Thursday, October 28, 2010

Family Heirloom Table Refinishing, Oh MY!

Wow, this one was a challenge and a BIG Deal. Our walnut dining room table was given to us by my husband's parents. Family lore says they had it made to their specifications by (I'm not making this up) a one-armed furniture maker.  It was designed to fit into the dining room of their home in 1950.  They gave it to us when we bought our first home in 1984.  A family treasure, for sure.

The table went with us from North Carolina to Florida and back to North Carolina over the past 30-odd years. At first, we didn't eat our family meals on it. We feared the kids would spill things, drop things, or worse. The table eventually became the center of our family life.  Birthdays, holidays, and 'just sittin' around the table happened. Homework, lots of homework, negotiating with teen-agers, and sipping warm cups of coffee all have a place in the table's history.
We took pretty good care of it for years. But somehow after one of kids learned how to use a drawing compass, poking the sharp point into the table to stabilize her work, we got more and more lax. The drink glasses left rings. Something large and heavy was dragged from one side to the other at a time that NO one saw it or knew anything about it.  Imagine that? 

Like other members of the family, it began to show its age.

With fear and trepidation, I took on the responsibility of refinishing it. I did a bit of refinishing years ago. I used furniture from thrift shops which meant it would have been ok if I ruined 'em. In the back of my mind,  I was learning how to refinish furniture in order to one day fix the Bell Family Walnut Table.

This was the year to fix the table. It was Time. I began. I wanted to simply take off the years of wax using the Formby's refinish product. It worked like a dream. The gunk came off and left the reddish stain that was originally put on. The rings and scratches were gone. So far, so good. 

My husband told me about this great poly, tung oil and mineral oil mixture that works well for wood turned bowls. I thought if it worked for bowls, it would be great for the table. Wrong! It was a mess. It was uneven, shiny in some spots, dull in others. So I did what any self respecting hobbyist does - let it sit there for a week or two. I hoped it would miraculously fix itself sitting on the porch.  No luck or miracles were to be.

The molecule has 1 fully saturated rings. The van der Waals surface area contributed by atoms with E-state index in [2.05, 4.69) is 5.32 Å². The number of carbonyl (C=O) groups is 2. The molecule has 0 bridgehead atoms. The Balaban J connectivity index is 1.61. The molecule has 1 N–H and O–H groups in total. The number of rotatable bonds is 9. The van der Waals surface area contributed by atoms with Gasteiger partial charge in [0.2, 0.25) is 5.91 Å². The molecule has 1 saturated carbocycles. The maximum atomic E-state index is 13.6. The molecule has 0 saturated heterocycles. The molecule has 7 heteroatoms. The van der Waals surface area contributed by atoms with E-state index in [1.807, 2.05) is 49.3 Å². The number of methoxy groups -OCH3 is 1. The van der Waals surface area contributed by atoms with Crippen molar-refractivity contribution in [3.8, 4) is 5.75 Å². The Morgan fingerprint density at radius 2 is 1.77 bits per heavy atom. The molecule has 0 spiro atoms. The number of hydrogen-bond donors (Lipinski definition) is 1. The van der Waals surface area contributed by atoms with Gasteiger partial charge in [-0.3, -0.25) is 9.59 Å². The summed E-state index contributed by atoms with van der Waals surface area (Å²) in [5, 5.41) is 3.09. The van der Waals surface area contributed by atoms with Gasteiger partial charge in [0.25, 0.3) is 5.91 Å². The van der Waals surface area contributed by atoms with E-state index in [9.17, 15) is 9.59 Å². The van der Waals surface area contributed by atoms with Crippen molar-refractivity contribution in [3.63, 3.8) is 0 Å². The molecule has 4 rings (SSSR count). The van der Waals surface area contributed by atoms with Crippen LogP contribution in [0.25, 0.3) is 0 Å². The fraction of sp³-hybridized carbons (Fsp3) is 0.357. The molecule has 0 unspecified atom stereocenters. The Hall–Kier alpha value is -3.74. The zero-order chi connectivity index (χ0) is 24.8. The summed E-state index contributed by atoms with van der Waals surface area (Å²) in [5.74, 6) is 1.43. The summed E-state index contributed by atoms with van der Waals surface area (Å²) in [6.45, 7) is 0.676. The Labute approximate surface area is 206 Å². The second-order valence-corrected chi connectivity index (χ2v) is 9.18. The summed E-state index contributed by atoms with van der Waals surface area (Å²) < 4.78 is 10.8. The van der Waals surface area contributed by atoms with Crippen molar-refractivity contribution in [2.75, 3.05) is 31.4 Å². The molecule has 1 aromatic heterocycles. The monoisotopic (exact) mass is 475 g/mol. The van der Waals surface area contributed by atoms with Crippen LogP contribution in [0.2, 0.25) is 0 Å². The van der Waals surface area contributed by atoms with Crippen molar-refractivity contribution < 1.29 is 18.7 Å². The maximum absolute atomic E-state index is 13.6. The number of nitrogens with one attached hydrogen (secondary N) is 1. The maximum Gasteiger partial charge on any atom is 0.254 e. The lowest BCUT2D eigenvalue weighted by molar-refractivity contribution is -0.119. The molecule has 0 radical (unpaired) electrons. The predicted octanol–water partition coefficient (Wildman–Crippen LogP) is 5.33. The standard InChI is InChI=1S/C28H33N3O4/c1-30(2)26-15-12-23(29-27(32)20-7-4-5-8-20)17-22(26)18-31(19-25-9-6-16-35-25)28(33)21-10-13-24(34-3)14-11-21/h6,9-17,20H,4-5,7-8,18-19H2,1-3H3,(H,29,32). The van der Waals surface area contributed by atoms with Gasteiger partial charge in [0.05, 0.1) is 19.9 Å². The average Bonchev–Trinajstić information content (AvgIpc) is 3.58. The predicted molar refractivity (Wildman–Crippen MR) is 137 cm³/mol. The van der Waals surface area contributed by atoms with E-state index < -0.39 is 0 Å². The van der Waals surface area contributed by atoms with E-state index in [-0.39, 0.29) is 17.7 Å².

The biggest problem was the poly was not going to come off with Formby's refinish product. I have an orbital sander, and I knew I was going to have to use it. I cringed for days thinking about the damage I could do to our beloved table. 

In the middle of my procrastination, we got a call from the in-laws, Anne and Buddy. They were going to be in our area in a few days and wanted to stop by.  Panic! I had to act and had to act now. 

With gloves, ear-protection and goggles on, I looked like a character in a bad Saturday Night Live skit.  I took up the sander when my husband was away from the house. He would have freaked seeing me attack the table with power tools. I worked slowly and steadily getting the poly off. Along with the poly, came the original reddish stain.  Too late to go back now, I kept at it. 

Soon I had a smooth surface on a beautiful walnut colored table. I was amazed how pretty the table was in its natural color. My Google research yielded the correct product to seal the wood with a natural look. I was able to put 3 layers on each day for the next 3 days. Late on the third day, it was looking really good and I could relax. When Anne and Buddy arrived, the table still sat on the porch with drop cloths around it. The table was not restored to its original color; it was better!  Whew!
 Rings galore
Compass and protractor evidence

Finished and ready for 60 more years of service

Friday, October 8, 2010

New Skinny Scarf in My Favorite Color-Blue

Rayon Boucle with ribbon and eyelash accents
Completed on rigid heddle loom